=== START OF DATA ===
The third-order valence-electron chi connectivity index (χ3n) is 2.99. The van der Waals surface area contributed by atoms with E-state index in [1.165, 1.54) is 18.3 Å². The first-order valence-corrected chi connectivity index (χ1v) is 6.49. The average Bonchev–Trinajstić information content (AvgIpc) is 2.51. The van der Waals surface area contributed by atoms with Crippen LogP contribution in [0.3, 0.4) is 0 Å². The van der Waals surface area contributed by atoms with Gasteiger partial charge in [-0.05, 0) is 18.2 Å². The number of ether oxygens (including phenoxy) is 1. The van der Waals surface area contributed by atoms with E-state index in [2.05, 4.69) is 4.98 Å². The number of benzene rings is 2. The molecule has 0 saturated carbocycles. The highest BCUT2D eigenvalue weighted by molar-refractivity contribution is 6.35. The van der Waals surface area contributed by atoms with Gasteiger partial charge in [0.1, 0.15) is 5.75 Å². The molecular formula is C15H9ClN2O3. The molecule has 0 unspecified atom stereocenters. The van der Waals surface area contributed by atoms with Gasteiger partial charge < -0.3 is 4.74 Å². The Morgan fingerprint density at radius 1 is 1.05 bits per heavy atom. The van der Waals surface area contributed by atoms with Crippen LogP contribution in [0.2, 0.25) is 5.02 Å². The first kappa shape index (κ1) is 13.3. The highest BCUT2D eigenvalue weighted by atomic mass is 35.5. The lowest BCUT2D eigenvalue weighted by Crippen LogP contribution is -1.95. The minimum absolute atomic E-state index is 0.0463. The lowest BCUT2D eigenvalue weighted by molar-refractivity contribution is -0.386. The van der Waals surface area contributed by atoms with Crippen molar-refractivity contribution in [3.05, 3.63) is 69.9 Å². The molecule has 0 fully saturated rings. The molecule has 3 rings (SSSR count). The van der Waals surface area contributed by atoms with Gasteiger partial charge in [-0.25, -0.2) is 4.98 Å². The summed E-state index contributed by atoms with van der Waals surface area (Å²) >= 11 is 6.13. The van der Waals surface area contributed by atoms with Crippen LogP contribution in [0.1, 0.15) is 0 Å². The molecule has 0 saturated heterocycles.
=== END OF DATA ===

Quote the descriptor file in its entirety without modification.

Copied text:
The third-order valence-electron chi connectivity index (χ3n) is 2.99. The van der Waals surface area contributed by atoms with E-state index in [1.165, 1.54) is 18.3 Å². The first-order valence-corrected chi connectivity index (χ1v) is 6.49. The average Bonchev–Trinajstić information content (AvgIpc) is 2.51. The van der Waals surface area contributed by atoms with Crippen LogP contribution in [0.3, 0.4) is 0 Å². The van der Waals surface area contributed by atoms with Gasteiger partial charge in [-0.05, 0) is 18.2 Å². The number of ether oxygens (including phenoxy) is 1. The van der Waals surface area contributed by atoms with E-state index in [2.05, 4.69) is 4.98 Å². The number of benzene rings is 2. The molecule has 0 saturated carbocycles. The highest BCUT2D eigenvalue weighted by molar-refractivity contribution is 6.35. The van der Waals surface area contributed by atoms with Gasteiger partial charge in [0.1, 0.15) is 5.75 Å². The molecular formula is C15H9ClN2O3. The molecule has 0 unspecified atom stereocenters. The van der Waals surface area contributed by atoms with Gasteiger partial charge < -0.3 is 4.74 Å². The Morgan fingerprint density at radius 1 is 1.05 bits per heavy atom. The van der Waals surface area contributed by atoms with Crippen LogP contribution in [0.2, 0.25) is 5.02 Å². The first kappa shape index (κ1) is 13.3. The highest BCUT2D eigenvalue weighted by atomic mass is 35.5. The lowest BCUT2D eigenvalue weighted by Crippen LogP contribution is -1.95. The minimum absolute atomic E-state index is 0.0463. The lowest BCUT2D eigenvalue weighted by molar-refractivity contribution is -0.386. The van der Waals surface area contributed by atoms with Crippen molar-refractivity contribution in [3.05, 3.63) is 69.9 Å². The molecule has 0 fully saturated rings. The molecule has 3 rings (SSSR count). The van der Waals surface area contributed by atoms with Gasteiger partial charge in [-0.25, -0.2) is 4.98 Å². The summed E-state index contributed by atoms with van der Waals surface area (Å²) >= 11 is 6.13. The van der Waals surface area contributed by atoms with Crippen LogP contribution in [0.1, 0.15) is 0 Å². The molecule has 0 saturated heterocycles.